Bar News - November 19, 2014
Family Law: De Facto Divorce? Potential Limitations of Postnuptial Agreements
By: Heather Krans and Petar Leonard
The New Hampshire Supreme Court in its decision in In re Estate of Wilber last year held that permitting the enforcement of postnuptial agreements comports with modern views and values relative to spousal equality. It did not, however, offer guidance on particular situations in which a postnuptial agreement would or would not be appropriate.
A review of other states’ jurisprudence makes clear that a postnuptial agreement may not be the appropriate vehicle for contracting married parties in all instances, and attempting to use postnuptial agreements at inappropriate times, or for inappropriate purposes, may expose parties contracting in good faith to enforceability problems.
Postnup v. Separation Agreement
The enforceability of contracts between spouses is one of relatively new evolution. Under common law, contracts between married persons were void as a matter of public policy. However, in modern times, the law has trended heavily toward allowing married couples to contract with one another, and finding such contracts enforceable. Thus, the generally accepted view – the view now supported in New Hampshire – is that “spouses may freely enter contractual relationships, and courts will uphold them if they satisfy the criteria of contract formation, and are otherwise fair,” according to Wilber.
Generally, states have identified two types of contracts between married persons entered into after the date of marriage: separation agreements and postnuptial agreements. States that have recognized separation agreements generally define them as agreements negotiated when a marriage has failed and the spouses intend to permanently separate or dissolve the marriage.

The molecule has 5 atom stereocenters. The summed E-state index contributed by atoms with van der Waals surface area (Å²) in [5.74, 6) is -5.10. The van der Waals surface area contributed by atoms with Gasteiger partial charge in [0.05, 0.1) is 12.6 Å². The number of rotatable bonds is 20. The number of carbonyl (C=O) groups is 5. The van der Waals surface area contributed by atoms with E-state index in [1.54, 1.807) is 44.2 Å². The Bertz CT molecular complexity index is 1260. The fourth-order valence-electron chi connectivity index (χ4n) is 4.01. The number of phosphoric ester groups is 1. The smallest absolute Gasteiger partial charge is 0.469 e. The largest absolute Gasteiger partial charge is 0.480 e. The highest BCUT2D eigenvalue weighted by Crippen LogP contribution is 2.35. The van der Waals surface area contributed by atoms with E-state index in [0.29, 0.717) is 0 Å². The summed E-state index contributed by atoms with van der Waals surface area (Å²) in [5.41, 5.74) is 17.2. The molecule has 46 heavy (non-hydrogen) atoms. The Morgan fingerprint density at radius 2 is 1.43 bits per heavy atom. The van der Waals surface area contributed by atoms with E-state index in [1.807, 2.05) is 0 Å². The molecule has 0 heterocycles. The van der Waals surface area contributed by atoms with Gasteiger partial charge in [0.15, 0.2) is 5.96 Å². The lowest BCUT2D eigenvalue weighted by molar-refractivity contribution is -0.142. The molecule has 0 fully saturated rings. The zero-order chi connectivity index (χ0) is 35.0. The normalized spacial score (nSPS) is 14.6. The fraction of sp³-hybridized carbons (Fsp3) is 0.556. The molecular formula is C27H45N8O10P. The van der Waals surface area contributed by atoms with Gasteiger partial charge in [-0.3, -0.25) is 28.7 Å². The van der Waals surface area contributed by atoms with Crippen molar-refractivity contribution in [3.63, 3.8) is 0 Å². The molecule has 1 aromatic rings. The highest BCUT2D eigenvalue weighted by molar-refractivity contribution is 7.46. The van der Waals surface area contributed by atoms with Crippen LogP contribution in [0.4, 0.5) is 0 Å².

Conversely, postnuptial agreements generally are between spouses who plan to continue their marriage but wish to alter or confirm the legal rights and obligations that would otherwise arise. In contrast to separation agreements, which are entered into as a part, or in contemplation, of separation and/or divorce, the inherent premise of a postnuptial agreement is the bona fide continuation of marriage.
The NH Supreme Court’s definition of “postnuptial agreements” as agreements that “determin[e] a couple’s rights and obligations upon divorce or death... entered into after a couple weds but before they separate” seems to comport with other states’ determinations that postnuptial agreements and separation agreements are, in fact, different types of agreements. By addressing only marital agreements occurring before the date of separation (postnuptial agreements), the Wilber court did not opine on separation agreements.
Level of Judicial Scrutiny
Whether a contract between married parties is a postnuptial agreement or separation agreement is an important distinction.
Many states have determined that, due to the inherent differences of each type of agreement, different levels of judicial scrutiny should apply when determining enforceability.